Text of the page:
librsync  2.0.1
1 # Streaming jobs {#api_streaming}
3 A key design requirement for librsync is that it should handle data as
4 and when the hosting application requires it. librsync can be used
5 inside applications that do non-blocking IO or filtering of network
6 streams, because it never does IO directly, or needs to block waiting
7 for data.
9 Arbitrary-length input and output buffers are passed to the
10 library by the application, through an instance of ::rs_buffers_t. The
11 library proceeds as far as it can, and returns an ::rs_result value
12 indicating whether it needs more data or space.
14 All the state needed by the library to resume processing when more
15 data is available is kept in a small opaque ::rs_job_t structure.
16 After creation of a job, repeated calls to rs_job_iter() in between
17 filling and emptying the buffers keeps data flowing through the
18 stream. The ::rs_result values returned may indicate
20 - ::RS_DONE: processing is complete
21 - ::RS_BLOCKED: processing has blocked pending more data
22 - one of various possible errors in processing (see ::rs_result.)
24 These can be converted to a human-readable string by rs_strerror().
26 \note Smaller buffers have high relative handling costs. Application
27 performance will be improved by using buffers of at least 32kb or so
28 on each call.
30 \sa \ref api_whole - Simpler but more limited interface than the streaming
31 interface.
33 \sa \ref api_pull - Intermediate-complexity callback interface.
35 \sa \ref api_callbacks - for reading from the basis file
36 when doing a "patch" operation.
39 ## Creating Jobs
41 All streaming librsync jobs are initiated using a `_begin`
42 function to create a ::rs_job_t object, passing in any necessary
43 initialization parameters. The various jobs available are:
45 - rs_sig_begin(): Calculate the signature of a file.
46 - rs_loadsig_begin(): Load a signature into memory.
47 - rs_delta_begin(): Calculate the delta between a signature and a new
48 file.
49 - rs_patch_begin(): Apply a delta to a basis to recreate the new
50 file.
52 The patch job accepts the patch as input, and uses a callback to look up
53 blocks within the basis file.
55 You must configure read, write and basis callbacks after creating the
56 job but before it is run.
58 You can set job->sig_file_bytes to signature file size or
59 job->estimated_signature_count before running the job
60 if the signature file size (or the number of chunks) is known in advance.
61 If both are set, estimated_signature_count is used.
62 This will preallocate the needed memory for signature sums instead of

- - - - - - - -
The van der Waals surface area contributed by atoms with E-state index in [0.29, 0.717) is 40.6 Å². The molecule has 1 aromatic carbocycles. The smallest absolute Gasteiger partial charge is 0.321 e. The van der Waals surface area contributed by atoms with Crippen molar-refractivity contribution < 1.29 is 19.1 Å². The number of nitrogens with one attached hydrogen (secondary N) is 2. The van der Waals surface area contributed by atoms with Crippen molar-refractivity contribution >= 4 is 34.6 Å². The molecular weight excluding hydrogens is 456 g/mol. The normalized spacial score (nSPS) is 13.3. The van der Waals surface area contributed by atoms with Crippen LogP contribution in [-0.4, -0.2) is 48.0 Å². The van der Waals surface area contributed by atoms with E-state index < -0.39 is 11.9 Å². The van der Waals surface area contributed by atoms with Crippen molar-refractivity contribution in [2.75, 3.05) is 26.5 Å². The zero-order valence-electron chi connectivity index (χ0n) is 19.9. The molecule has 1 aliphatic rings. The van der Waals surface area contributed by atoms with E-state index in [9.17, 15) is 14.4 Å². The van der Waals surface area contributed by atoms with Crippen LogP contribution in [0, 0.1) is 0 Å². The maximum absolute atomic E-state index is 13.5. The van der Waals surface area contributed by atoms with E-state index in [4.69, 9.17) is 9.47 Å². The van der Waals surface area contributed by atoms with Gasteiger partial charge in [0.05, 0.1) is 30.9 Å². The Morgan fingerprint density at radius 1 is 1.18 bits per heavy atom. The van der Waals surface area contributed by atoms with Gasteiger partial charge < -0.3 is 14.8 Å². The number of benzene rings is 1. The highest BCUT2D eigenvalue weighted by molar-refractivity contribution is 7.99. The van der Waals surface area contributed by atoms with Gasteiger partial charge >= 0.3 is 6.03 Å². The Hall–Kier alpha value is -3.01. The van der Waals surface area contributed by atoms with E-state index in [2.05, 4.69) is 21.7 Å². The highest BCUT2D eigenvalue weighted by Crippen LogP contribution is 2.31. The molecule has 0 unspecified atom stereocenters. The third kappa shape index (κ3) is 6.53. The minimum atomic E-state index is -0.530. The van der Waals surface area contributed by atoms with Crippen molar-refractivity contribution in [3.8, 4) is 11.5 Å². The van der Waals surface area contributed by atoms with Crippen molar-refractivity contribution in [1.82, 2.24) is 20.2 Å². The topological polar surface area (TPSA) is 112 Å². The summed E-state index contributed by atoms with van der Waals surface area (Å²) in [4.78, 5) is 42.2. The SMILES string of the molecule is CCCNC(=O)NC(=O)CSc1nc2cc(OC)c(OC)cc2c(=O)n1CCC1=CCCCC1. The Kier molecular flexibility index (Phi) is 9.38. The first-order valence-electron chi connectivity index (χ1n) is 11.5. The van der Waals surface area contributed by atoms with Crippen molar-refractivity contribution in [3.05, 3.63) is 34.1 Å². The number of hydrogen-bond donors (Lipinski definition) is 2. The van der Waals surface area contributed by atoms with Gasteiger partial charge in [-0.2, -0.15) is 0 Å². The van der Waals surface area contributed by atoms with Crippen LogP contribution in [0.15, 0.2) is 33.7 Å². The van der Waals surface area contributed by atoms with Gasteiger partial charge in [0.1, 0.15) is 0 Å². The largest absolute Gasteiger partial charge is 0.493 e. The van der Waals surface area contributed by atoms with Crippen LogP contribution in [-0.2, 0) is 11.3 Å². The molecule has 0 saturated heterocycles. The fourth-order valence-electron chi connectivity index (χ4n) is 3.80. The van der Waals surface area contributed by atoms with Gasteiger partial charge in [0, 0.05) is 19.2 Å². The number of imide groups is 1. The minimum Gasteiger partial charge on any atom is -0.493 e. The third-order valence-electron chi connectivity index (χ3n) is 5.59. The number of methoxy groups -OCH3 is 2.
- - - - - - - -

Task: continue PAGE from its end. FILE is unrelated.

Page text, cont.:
63 calling realloc for each block.
66 ## Running Jobs
68 The work of the operation is done when the application calls
69 rs_job_iter(). This includes reading from input files via the callback,
70 running the rsync algorithms, and writing output.
72 The IO callbacks are only called from inside rs_job_iter(). If any of
73 them return an error, rs_job_iter() will generally return the same error.
75 When librsync needs to do input or output, it calls one of the callback
76 functions. rs_job_iter() returns when the operation has completed or
77 failed, or when one of the IO callbacks has blocked.
79 rs_job_iter() will usually be called in a loop, perhaps alternating
80 librsync processing with other application functions.
83 ## Deleting Jobs
85 A job is deleted and its memory freed up using rs_job_free().
87 This is typically called when the job has completed or failed. It can be
88 called earlier if the application decides it wants to cancel
89 processing.
91 rs_job_free() does not delete the output of the job, such as the sumset
92 loaded into memory. It does delete the job's statistics.
96 ## State Machine Internals
98 Internally, the operations are implemented as state machines that move
99 through various states as input and output buffers become available.
101 All computers and programs are state machines. So why is the
102 representation as a state machine a little more explicit (and perhaps
103 verbose) in librsync than other places? Because we need to be able to
104 let the real computer go off and do something else like waiting for
105 network traffic, while still remembering where it was in the librsync
106 state machine.
108 librsync will never block waiting for IO, unless the callbacks do
109 that.
111 The current state is represented by the private field
112 ::rs_job_t::statefn, which points to a function with a name like
113 `rs_OPERATION_s_STATE`. Every time librsync tries to make progress,
114 it will call this function.
116 The state function returns one of the ::rs_result values. The
117 most important values are
119  * ::RS_DONE: Completed successfully.
121  * ::RS_BLOCKED: Cannot make further progress at this point.
123  * ::RS_RUNNING: The state function has neither completed nor blocked but
124  wants to be called again. **XXX**: Perhaps this should be removed?
126 States need to correspond to suspension points. The only place the
127 job can resume after blocking is at the entry to a state function.
129 Therefore states must be "all or nothing" in that they can either
130 complete, or restart without losing information.
132 Basically every state needs to work from one input buffer to one
133 output buffer.
135 States should never generally return ::RS_DONE directly. Instead, they
136 should call rs__job_done(), which sets the state function to
137 rs__s_done(). This makes sure that any pending output is flushed out
138 before ::RS_DONE is returned to the application.